right and straightforward in general character as their own canals the opposite of all this is found, however, in the average Dutch Boer of South Africa. They improve with an ad mixture of British or other blood (and I don't say this from any personal feeling, although I am half English and. half. Dutch myself)- What I thus assert is a simple matter of fact, known to all who are acquanted with the people of whom I am speaking. In my opinion a pure bred Dutch man never does himself justice outside the Netherlands. There he is estimable, and as a people admirable, possebsing all the solid virtues which go to build up a successful nation. But locate a Dutchpian outsicle of Holland and lie will develop in himself and family qualities which are* either the exagger ation of his former virtues, on their very opposite, Away from the singular Hiivironment of r,hfi Netherlands, where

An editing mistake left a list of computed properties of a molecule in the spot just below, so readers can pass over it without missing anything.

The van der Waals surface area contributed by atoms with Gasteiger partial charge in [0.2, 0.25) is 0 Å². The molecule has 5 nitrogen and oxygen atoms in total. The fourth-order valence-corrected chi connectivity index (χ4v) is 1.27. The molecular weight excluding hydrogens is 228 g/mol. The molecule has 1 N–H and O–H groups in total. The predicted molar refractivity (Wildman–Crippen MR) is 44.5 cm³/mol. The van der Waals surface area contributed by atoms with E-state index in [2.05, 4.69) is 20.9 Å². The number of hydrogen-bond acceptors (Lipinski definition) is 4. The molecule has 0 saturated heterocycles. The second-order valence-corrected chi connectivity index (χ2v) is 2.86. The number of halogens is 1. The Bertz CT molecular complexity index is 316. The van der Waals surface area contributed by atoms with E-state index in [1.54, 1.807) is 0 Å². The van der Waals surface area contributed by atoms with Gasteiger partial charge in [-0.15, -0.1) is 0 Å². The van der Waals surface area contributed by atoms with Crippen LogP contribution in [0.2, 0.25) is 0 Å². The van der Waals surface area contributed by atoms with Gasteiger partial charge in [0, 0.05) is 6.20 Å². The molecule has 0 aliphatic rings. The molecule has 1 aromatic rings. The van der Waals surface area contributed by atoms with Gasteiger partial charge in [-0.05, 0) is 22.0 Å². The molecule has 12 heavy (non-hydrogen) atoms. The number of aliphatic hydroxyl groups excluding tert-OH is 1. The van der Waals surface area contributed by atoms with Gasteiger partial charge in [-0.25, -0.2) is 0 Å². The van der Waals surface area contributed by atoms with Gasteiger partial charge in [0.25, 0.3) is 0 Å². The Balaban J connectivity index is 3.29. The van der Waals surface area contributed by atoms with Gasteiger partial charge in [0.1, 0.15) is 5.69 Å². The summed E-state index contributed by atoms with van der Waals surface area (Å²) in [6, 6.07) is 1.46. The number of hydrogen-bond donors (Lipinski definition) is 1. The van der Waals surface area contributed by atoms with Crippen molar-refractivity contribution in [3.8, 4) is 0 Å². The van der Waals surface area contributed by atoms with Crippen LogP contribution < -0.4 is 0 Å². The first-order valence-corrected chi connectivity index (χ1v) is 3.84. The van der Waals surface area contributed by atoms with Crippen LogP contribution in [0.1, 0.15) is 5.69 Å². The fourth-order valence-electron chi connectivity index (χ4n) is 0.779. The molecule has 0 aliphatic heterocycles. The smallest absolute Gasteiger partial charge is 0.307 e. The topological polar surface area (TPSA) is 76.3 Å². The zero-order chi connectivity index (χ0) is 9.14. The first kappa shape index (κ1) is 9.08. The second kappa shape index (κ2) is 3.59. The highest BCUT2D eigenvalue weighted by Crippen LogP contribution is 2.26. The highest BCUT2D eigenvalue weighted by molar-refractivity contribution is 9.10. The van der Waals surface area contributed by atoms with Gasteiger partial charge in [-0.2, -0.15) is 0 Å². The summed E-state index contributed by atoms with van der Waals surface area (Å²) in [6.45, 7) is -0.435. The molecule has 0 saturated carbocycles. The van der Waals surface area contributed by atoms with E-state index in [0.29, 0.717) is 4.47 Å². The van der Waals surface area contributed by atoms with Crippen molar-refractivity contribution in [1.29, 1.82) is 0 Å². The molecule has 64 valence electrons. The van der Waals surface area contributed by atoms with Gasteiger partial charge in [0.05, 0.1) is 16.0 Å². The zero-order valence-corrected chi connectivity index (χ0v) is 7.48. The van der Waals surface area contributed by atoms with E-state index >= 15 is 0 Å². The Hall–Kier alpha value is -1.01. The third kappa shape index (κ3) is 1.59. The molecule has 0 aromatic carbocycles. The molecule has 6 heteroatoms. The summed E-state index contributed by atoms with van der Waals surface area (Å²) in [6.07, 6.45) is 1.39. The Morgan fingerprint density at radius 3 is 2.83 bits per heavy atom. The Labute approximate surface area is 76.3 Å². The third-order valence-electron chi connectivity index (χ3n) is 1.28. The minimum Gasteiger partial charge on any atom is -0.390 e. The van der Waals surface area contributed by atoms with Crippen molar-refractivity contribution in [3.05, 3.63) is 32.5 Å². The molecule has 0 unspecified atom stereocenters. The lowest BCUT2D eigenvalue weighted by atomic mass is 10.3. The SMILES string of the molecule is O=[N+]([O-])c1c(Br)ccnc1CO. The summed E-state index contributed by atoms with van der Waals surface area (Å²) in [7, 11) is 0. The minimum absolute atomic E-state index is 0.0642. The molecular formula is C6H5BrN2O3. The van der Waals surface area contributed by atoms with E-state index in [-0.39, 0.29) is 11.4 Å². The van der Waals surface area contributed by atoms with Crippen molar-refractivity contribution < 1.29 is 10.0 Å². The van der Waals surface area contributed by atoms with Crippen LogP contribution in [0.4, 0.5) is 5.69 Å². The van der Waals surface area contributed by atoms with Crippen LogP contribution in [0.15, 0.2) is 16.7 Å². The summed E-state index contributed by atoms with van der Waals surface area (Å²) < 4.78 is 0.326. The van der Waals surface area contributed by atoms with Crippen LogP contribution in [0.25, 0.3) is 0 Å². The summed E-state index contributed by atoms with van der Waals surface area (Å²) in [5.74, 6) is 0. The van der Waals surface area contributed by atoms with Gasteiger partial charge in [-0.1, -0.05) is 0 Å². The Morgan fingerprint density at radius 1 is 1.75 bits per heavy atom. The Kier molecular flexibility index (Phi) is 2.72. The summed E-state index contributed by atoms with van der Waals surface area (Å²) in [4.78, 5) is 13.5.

simple existence makes a eoutinual demand upon the traits of character al-. ready referred to, the Dutchman be comes an altogether different man. With no ocean to subdue, and with native slaves at his beck and call, he. becomes indolent ; his children grow up in self conceited ignorance ; rough roads and stubborn mules and oxen, instead of the smoDth and quiet traffic of canals, makes him noisy, olustering, and violent of speech. There is little